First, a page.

I guess at I am just looking for insight or advice. I recognize that when we are so close to something, it is hard to always be logical. On one hand, DS loves gym- he may not be the best, but he loves the sport, competing/performing, his teammates, conditioning etc. It is very much his identity and he will be devastated if it is over. However, as a parent, I do have to wonder how much is too much. I will readily admit that DS is very social and outgoing- I am certain that there are time he is disruptive to class, but never to the point that I would think it warrant being kicked out. He has no problem in school and never had a problem at the gym until now. However, struggling with the sport coupled with be now labeled a "troublemaker" is really starting to get to his head. As a parent, I do start to wonder when it is too much or just no longer a fit. We all really want to make this work, but I am wondering if it is just time for it to be over, be at the gyms choice or ours.
I am so sorry that you guys are having to deal with this. I do see several issues that you have mentioned....

1. Coach is young. We are in the same boat. And yes, he does not know how to deal with the pre-teen, teen age group. And that is so unfair to those boys, who, at this age, actually need more supervision and instruction. Our coach expected our boys to "work independently" We did go to the coach and let him know that his expectations of teens were a bit off, and luckily, he listened.

2. Goofing off.....I struggle with this one, as my kid does it too. And we have a lot of conversations about it. But he insists that he is just having fun and working out.. And honestly, when teens are not being directed well, they goof off.

I do not think that necessarily you guys are in the wrong at all. It was the heat of the moment, and honestly saying shut up should not get a kid kicked out of practice! That is totally out of line.

Can you call and meet with the gym manager ahead of time? I hate to see a boy who loves the sport get kicked off team. Our coach did have to do it this summer, but the boy was not wanting to compete (L8), disrespectful to the coach (like yelling back at him), and would disrupt practice constantly. But that was rare.

Make a list of your concerns, and make them in terms of your son. I would not go in with the thought of attacking what the coach does, and it doesn''t sound like that is something you would do. Let them know how much your son loves it, and how he feels right now. Hopefully he isn't going to get kicked off. And if he does, I would be angrier that a teammate knew about it before you did!

In the meantime, talk to your ds about waht he can do differently in practice too. It sounds like he thought he was doing waht the coach asked, but still talk about it. Have your plan ready as well.

Good luck! Keep us posted. I really hope that this is just a conversation about a plan and not anything else!
Skschlag's advice is spot on. I think a conversation with the coach and probably the owners too is warranted. It's really distressing to hear about a coach cutting guys from a gymnastics team; he may just need some solid advice on how to work more effectively with his athletes.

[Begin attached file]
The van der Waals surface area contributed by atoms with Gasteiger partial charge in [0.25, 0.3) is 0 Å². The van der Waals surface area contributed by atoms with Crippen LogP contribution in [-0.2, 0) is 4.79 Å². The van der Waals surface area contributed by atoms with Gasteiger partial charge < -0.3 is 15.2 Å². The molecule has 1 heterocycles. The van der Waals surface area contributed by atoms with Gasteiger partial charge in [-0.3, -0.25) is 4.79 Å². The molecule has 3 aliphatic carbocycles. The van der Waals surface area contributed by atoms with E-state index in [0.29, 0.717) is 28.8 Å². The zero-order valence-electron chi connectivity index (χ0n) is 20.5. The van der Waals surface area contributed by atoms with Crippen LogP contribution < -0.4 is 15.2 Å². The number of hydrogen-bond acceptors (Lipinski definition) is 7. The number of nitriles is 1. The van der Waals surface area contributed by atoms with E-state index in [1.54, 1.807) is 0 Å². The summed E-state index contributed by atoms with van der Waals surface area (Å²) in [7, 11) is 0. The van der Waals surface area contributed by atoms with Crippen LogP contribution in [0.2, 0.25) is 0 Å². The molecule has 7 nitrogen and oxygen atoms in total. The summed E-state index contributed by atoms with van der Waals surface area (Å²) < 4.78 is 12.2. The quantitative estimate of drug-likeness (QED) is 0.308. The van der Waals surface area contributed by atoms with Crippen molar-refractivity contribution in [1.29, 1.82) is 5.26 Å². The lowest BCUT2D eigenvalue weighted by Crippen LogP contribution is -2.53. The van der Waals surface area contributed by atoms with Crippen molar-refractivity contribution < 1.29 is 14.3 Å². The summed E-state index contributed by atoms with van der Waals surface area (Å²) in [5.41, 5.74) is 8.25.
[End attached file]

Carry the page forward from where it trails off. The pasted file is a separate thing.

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We had a situation where the gym situation was just no longer a good fit for my kid. We moved to a new gym and it is MUCH better. I think the fact that they are at the gym 14 hours for level 5 is telling. Our level 5s are only there 9. Now it is nine efficient hours with an experienced fun coach. It may be time to restart somewhere else.
You've gotten lots of good advice here! I agree with the suggestion to have a meeting with the coach/owner without your DS first to talk through the issues. I hope you can get them to reconsider, but even if they don't, you will be better able to support your DS if you have had a preliminary meeting with them before he is told. I really hope you can work things out, please update us!
Yesterday, as DS was leaving practice, coach told him that he and the gym manager want to have a meeting with us later this week. They wanted to meet following his next practice, but since its his Birthday, we will be doing it at the end of the week. Prior to this, DS heard from a teammate whose parent works at the gym that he is getting kicked off team. He is devastated, I am devastated, DH is angry and our entire house has been in tears for the past 24 hours.
This just seems odd to me. If they are really thinking about kicking him off team, why would they allow you to postpone the meeting until later in the week? I just don't see that happening. How has the coach been treating your son? Would the worker/parent really share private gym information with the son? Is this boy a friend of your son's? Could he just be trying to cause more trouble? Just too many strange things here. I would not jump to any conclusions until you have this meeting. The manager may just be wanting to clear the air.

If, in fact, their plan is to either kick him off or make you agree to some sort of ridiculous demands if he stays then I am with bookworm. You really don't want to be somewhere you're not wanted.
To OP, to answer the original question, it does sound to me that your husband went too far. Exploding in the gym always makes you look bad. It also sounds like the coach made several mistakes.